Wrap Your Data Up With A Bow This Christmas

November 13, 2018 / By

Protect Your Data and Stay On The ICO’s Good List This Christmas

Wrap Your Data Up With A Bow This ChristmasThis time of year is when you will begin to see a number of organisations boosting their marketing strategies by using their existing customer data to sell more products during the popular sale periods. The festive period is a crucial time for sectors of the manufacturing and technology business as many of their internet-based products will appear on Christmas wish-lists across Europe.

As the spirit of goodwill grows throughout the holiday season it presents perhaps the best fund-raising opportunities for organisations that rely on charitable donations.

Due to the recent GDPR regulations enforced on the 25th of May 2018, many questions have risen regarding the levels of compliance. Not everyone can be an expert when it comes to GDPR compliance, but that doesn’t mean you should ignore data protection and privacy, especially if you’re running marketing campaigns during the festive season.

The Peak Time For Shoppers

A retail planner will only need to glace at their planning calendar to identify several significant dates that all occur in a very short space of time:

  • Black Friday
  • Cyber Monday
  • The Run Up To Christmas
  • Boxing Day To January

Retailers are known to spend millions every year on their marketing campaigns to make sure that their products are displayed during the festive season. Last year John Lewis spent around £1m shooting their annual Christmas advert and a further £6m on their marking, in-store advertising and TV slots during advert-breaks. A lot of the promotional activity will be targeted to specific individuals based on existing data that has been collected. It is important that a business can demonstrate that the data used in their marketing has been collected in an honest and transparent manner, along with the necessary consent to advertise their products or services.

One regulation that is outlined under GDPR which should be considered during the festive period might be data retention. GDPR states that you should keep an individual’s data “only for as long as it is necessary”. Christmas is a time when a lot of people will take to the internet to do their shopping, but many people will only take to the internet on an annual basis to do their shopping. This raises the question of how long is appropriate to store a person’s data? This is a question that can only be answered by yourself, based on the campaigns your business has run.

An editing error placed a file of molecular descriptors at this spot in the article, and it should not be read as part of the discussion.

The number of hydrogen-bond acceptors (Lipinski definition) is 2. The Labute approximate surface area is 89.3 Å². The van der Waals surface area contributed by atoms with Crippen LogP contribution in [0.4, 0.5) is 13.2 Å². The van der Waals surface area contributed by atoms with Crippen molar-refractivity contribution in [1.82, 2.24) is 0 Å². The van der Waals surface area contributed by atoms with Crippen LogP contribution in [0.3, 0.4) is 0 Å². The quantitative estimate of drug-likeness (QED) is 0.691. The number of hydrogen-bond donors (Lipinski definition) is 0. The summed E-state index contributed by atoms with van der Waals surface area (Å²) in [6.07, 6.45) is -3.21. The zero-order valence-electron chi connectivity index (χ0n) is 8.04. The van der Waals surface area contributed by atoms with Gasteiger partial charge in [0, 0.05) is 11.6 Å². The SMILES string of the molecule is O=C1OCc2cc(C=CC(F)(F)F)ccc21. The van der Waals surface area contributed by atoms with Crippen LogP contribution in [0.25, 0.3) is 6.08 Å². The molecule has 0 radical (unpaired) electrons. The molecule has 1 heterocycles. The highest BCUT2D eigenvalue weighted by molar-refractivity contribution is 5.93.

GDPR Key Points

If a company is wanting to collect personal data they need to make it clear what they are going to do with the data and make sure they have absolute consent for keeping it. The company also shouldn’t use unlawful profiling techniques to try identify which customers may be deemed more generous.

If a company deals with a large scale of personal data, then it is likely that it will also be required to appoint a Data Protection Officer. This is a problem for organisations that rely primarily on charitable donations.

The Christmas period is a very important time for charities. It is a time when people think about others and wish to spread the festive spirit around with 6 out of 10 people donating to a charity at Christmas. However, charities have been hard hit by the Information Commissioner’s Office in recent times, with several well-known institutions being subject to substantial fines.

The Internet

It isn’t just small to medium businesses that need to take these precautions, even large businesses such as Apple need to as well. Many gifts purchased at Christmas will be internet based, whether that be wearable technology, household items or even children’s toys. This technology has the ability to transfer data relating to your health, behavioural patterns, videos and photography, to and from the device. In some EU countries, the use of some of these devices by children is already restricted.

If a manufacturer of an internet-based device doesn’t consider the restrictions which are now in place, it could cause their organisation to face major implications in the future.

This kind of information is considered sensitive and as such requires explicit consent from the individual to be processed in this way.

If you have any further questions relating to the topic raised above then don’t hesitate to contact a member of our team today!